Medulloblastoma, the most common malignant pediatric brain tumour, arises in the cerebellum, and disseminates through the cerebrospinal fluid (CSF) in the leptomeningeal space to coat the brain and spinal cord1. Dissemination, a marker of poor prognosis, is found in up to 40% of children at diagnosis and most children at the time of recurrence. Therefore, affected children are treated with radiation to the entire developing brain and spinal cord followed by high dose chemotherapy with ensuing deleterious effects on the developing nervous system 2. The mechanisms of CSF dissemination are poorly studied and medulloblastoma metastases have been assumed to be biologically similar to the primary tumour 3,4. Here we show that in both mouse and human medulloblastoma, multiple metastases from a single patient are extremely similar to each other, but divergent from the matched primary tumour. Clonal genetic events in the metastases can be demonstrated in a restricted sub-clone of the primary tumour, suggesting that only rare cells within the primary tumour have the ability to metastasize. Failure to account for the bicompartmental nature of metastatic medulloblastoma could represent a major barrier to the development of effective targeted therapies.
Thirty percent of Ptch+/− mice develop non-disseminated medulloblastoma by eight months of age5. Recently, the Sleeping Beauty (SB) transposon system was shown to be an effective tool for functional genomics studies of solid tumour initiation and progression 6,7. We expressed the SB11-transposase in cerebellar progenitor cells in transgenic mice under the Math1 enhancer/promoter, but did not observe any tumours when bred to transgenic mice with a concatemer of the T2/Onc transposon (Fig. 1, Supplemental Fig. S1, S2)8. However, Ptch +/−/Math1-SB11/T2Onc mice showed increased penetrance of medulloblastoma (~100% (271 out of 279) compared to ~40% (54 out of 139) of controls, and decreased latency (8 months to 2.5 months) (Fig. 1, Supplemental Fig. S2). While Ptch +/− medulloblastomas are usually localized, the addition of SB transposition results in metastatic dissemination through the CSF pathways, identical to the pattern seen in human children (Fisher’s exact test, p=1.8e-07, odds ratio=5.2, Supplemental Table S1) (Fig. 1c, d, g, h, Supplemental Figure S2). As neither transposon, nor transposase alone had an effect on tumour incidence, latency, or dissemination, we conclude that SB-induced insertional mutagenesis drives medulloblastoma progression on the Ptch +/− background (Fig. 1i, Supplemental Fig. S2).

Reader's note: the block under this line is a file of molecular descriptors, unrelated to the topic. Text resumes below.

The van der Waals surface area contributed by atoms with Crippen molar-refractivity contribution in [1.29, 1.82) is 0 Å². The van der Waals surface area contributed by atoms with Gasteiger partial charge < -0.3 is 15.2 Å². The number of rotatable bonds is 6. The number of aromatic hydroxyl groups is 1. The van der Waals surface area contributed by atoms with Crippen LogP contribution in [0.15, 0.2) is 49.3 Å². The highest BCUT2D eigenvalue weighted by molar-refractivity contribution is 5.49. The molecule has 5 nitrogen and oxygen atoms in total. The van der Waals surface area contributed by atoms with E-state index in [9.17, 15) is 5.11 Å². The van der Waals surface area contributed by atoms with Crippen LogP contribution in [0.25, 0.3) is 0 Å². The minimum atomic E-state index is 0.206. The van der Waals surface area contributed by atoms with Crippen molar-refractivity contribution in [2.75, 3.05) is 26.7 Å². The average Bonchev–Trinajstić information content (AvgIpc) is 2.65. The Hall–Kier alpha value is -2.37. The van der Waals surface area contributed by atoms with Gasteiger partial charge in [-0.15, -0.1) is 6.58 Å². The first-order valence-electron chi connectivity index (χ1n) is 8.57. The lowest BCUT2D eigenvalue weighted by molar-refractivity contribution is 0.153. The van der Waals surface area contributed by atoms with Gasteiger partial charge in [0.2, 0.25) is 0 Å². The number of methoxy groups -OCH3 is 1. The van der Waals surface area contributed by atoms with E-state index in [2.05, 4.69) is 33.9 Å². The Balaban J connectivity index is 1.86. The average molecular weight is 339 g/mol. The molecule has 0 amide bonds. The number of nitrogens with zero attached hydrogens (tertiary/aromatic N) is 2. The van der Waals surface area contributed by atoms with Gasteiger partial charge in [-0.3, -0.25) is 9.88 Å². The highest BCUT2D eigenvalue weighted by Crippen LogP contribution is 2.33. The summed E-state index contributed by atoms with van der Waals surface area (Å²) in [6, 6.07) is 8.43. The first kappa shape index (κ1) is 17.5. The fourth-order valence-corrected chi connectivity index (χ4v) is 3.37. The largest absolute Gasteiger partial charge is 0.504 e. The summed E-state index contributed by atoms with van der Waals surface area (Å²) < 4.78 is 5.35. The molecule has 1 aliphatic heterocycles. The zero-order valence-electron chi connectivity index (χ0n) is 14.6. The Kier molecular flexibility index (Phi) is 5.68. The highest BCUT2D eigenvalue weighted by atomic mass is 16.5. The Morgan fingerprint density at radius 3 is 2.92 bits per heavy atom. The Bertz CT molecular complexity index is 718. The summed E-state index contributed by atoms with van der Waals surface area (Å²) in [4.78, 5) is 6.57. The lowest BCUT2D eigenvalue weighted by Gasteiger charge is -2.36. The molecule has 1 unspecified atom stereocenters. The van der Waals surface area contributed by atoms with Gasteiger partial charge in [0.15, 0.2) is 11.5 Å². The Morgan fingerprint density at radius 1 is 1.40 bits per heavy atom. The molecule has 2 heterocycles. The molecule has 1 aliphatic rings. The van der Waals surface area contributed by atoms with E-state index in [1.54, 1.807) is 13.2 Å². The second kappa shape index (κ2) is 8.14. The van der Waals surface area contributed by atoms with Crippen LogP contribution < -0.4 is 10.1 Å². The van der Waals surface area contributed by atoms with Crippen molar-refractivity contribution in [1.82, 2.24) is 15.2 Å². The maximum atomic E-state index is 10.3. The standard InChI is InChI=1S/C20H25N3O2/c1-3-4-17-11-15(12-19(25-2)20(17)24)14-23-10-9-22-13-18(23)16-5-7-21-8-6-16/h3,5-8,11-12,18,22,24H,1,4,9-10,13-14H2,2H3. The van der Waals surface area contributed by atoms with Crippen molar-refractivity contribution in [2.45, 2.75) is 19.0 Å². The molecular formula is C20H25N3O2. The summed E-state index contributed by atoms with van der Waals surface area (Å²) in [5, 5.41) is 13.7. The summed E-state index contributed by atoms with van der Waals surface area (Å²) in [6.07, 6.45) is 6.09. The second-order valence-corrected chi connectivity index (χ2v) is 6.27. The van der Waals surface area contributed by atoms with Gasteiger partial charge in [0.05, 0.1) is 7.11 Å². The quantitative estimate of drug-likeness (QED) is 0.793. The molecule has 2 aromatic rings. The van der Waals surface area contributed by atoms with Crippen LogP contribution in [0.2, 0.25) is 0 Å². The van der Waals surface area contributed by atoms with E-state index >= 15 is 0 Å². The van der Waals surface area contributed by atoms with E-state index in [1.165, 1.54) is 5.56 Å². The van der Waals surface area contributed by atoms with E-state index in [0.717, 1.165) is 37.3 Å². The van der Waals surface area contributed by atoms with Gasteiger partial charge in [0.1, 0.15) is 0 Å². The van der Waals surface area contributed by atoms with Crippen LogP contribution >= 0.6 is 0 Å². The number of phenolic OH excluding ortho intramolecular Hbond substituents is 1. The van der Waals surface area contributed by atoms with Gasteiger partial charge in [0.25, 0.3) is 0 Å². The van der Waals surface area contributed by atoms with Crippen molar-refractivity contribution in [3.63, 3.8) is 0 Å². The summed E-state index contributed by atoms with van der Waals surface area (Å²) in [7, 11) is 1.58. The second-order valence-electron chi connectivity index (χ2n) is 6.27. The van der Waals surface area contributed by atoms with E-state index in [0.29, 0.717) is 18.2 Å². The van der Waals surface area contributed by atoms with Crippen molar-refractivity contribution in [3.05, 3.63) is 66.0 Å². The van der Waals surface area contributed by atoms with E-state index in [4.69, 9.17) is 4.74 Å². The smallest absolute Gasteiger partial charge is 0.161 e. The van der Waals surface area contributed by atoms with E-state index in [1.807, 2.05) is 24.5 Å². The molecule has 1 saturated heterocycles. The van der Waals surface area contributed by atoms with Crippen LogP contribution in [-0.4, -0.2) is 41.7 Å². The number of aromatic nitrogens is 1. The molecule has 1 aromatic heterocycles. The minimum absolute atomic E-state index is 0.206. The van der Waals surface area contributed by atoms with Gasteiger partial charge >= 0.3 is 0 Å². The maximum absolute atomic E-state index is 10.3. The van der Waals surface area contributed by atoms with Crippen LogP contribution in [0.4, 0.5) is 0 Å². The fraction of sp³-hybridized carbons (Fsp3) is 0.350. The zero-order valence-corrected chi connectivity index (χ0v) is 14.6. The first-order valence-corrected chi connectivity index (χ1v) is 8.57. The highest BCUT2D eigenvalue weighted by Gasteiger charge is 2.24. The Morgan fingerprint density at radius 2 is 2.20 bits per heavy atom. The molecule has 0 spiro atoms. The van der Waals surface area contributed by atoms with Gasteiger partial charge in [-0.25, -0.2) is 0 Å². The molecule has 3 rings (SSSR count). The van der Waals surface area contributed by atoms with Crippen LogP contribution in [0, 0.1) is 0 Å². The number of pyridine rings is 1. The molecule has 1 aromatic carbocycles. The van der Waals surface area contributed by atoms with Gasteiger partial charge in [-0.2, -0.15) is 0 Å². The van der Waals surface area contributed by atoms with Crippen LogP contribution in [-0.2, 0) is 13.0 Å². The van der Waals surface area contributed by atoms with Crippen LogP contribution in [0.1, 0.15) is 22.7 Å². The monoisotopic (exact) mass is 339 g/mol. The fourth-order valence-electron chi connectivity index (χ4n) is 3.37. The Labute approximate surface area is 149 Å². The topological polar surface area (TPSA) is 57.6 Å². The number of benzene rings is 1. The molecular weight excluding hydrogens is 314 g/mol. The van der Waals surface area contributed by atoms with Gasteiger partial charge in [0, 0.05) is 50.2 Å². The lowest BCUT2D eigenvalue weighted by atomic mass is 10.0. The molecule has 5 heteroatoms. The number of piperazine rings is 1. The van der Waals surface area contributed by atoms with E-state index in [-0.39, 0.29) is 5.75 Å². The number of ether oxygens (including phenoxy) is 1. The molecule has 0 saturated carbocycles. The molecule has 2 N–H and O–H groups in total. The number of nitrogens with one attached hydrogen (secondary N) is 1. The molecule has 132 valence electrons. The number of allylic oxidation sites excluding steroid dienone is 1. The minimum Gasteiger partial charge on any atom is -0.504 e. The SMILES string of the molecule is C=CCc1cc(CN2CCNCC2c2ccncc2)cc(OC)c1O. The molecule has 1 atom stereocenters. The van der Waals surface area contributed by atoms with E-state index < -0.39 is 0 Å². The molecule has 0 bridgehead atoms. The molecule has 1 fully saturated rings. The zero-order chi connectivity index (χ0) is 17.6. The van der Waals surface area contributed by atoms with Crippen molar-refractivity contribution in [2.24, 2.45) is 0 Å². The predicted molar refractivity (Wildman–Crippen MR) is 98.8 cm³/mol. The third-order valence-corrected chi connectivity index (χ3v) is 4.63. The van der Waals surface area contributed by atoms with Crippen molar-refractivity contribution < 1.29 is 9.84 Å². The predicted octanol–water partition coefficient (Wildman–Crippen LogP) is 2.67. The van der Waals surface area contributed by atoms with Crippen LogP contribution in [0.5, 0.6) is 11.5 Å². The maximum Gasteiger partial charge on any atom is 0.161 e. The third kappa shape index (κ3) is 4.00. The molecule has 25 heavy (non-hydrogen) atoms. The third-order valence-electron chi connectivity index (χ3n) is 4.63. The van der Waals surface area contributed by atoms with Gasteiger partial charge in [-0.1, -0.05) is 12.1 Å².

Humans with germline mutations in TP53 have Li-Fraumeni syndrome and are at increased risk to develop medulloblastoma. While no medulloblastomas were found in Tp53mut (Tp53 +/− or Tp53−/−) mice, 40% of Tp53mut/Math1-SB11/T2Onc mice developed disseminated medulloblastoma (Fig. 1e–h, j, Supplemental Fig. S2)9. Human medulloblastomas with TP53 mutations frequently have large cell/anaplastic histology. Tp53mut/Math1-SB11/T2Onc medulloblastomas exhibit large cells, nuclear atypia, and nuclear molding typical of large cell/anaplastic histology (Fig. 1f). We conclude that SB transposition can drive the initiation and progression of metastatic medulloblastoma on a Tp53mut background.
We used linker-mediated PCR and Roche 454 sequencing to identify the site of T2/Onc insertions in Ptch+/−/Math1-SB11/T2Onc, and Tp53mut/Math1-SB11/T2Onc primary medulloblastomas and their matched metastases. Genes that contained insertions statistically more frequently than the background rate were identified as gene-centric commonly inserted sites (gCISes)10. We identified 359 gCISes from 139 primary tumours on the Ptch background and 26 gCISes from 36 primary medulloblastomas on the Tp53 background (Supplemental Tables S2–S7, Supplemental Figures S3–S5). A large number of gCISes targeted candidate medulloblastoma oncogenes/tumour suppressor genes (Supplemental Table S8)11. Insertions in candidate tumour suppressor genes including EHMT1, CBP, and MXI1 are predicted to be loss of function (Fig. 1k,l,m), while insertions in putative medulloblastoma oncogenes are largely gain of function, as exemplified by MYST3 (Fig. 1n).